Comments on Nuffield Council report from Center for Genetics and Society
A panel convened by the Nuffield Council on Bioethics today issued a report asserting that modifying the genes of future children and generations "could be morally permissible." This conclusion rests on a disappointing number of "straw man" arguments and fails to address the social risks that the report itself acknowledges. It also casually dismisses the widespread global agreement – reflected in the laws of many nations, a European treaty, several international declarations, and numerous public opinion surveys – that heritable genetic modification should be prohibited.
"The Nuffield Council report not only fails to advance the discussion about the ethics of heritable genetic modification, it actively sets it back," said Marcy Darnovsky, PhD, executive director of the Center for Genetics and Society.
The report does make a useful contribution by recognizing that heritable genetic modification cannot be considered a medical treatment, since there’s no existing person who is sick and in need of help. It also acknowledges that those at risk of transmitting serious genetic conditions to their children can avoid doing so by using existing reproductive procedures (including pre-implantation genetic diagnosis), and that the commonly drawn distinction between "therapeutic" and "enhancement" uses of heritable genetic modification cannot hold.
"The report is honest in admitting that if heritable genetic modifications are permitted for any reason, efforts to engineer improved models of human beings would soon follow – including by what the report calls ‘enhancing senses or abilities,'" Darnovsky said. "There would be little control even in the relatively regulated UK policy environment, and even less in countries like the United States."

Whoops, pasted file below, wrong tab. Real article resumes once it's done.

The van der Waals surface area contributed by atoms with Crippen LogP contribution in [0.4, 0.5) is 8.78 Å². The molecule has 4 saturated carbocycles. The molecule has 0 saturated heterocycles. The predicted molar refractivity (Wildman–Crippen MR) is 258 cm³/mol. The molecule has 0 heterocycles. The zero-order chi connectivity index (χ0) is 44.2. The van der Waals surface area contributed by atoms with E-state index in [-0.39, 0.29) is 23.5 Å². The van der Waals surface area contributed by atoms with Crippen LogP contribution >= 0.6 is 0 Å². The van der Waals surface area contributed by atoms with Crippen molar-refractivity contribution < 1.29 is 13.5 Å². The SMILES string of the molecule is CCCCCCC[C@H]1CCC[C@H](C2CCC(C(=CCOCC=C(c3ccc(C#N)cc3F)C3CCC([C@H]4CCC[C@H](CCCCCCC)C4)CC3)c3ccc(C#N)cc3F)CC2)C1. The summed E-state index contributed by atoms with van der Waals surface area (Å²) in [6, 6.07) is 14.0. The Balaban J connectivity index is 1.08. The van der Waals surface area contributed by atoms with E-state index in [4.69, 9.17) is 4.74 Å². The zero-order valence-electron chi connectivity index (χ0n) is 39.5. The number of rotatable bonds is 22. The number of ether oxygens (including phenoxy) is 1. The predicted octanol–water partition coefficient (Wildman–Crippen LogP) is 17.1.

Another clear-eyed point in the report, emphasized in the press release about it, is the potential for heritable genetic modification to "increase disadvantage, discrimination or division in society." Yet these eventualities are barely considered. Though the report addresses discrimination against people with disabilities, its 200 pages have almost nothing to say about vulnerabilities due to racism, sexism, socio-economic status, and other prevalent forms of inequality. Instead it pleads that it is "beyond the scope of this report to reflect the range of futures that contain the various possible genomic technologies (or none)."
"The bottom line," Darnovsky said, "is that the Nuffield report rolls out the red carpet for a future in which the children of elites who can afford purported genetic `upgrades’ are treated as superior to the rest of us – a society of genetic ‘haves’ and ‘have-nots.'"
Finally, while the report frequently invokes the need for “broad and inclusive societal debate," this call seems disingenuous in light of its stated conclusion that heritable genetic intervention is morally permissible. “Inviting public discussion of which kinds of genetic enhancements can be marketed is wildly inadequate,” Darnovsky said. “We need meaningful public empowerment on decisions about whether a world of genetically modified children is one we want at all.”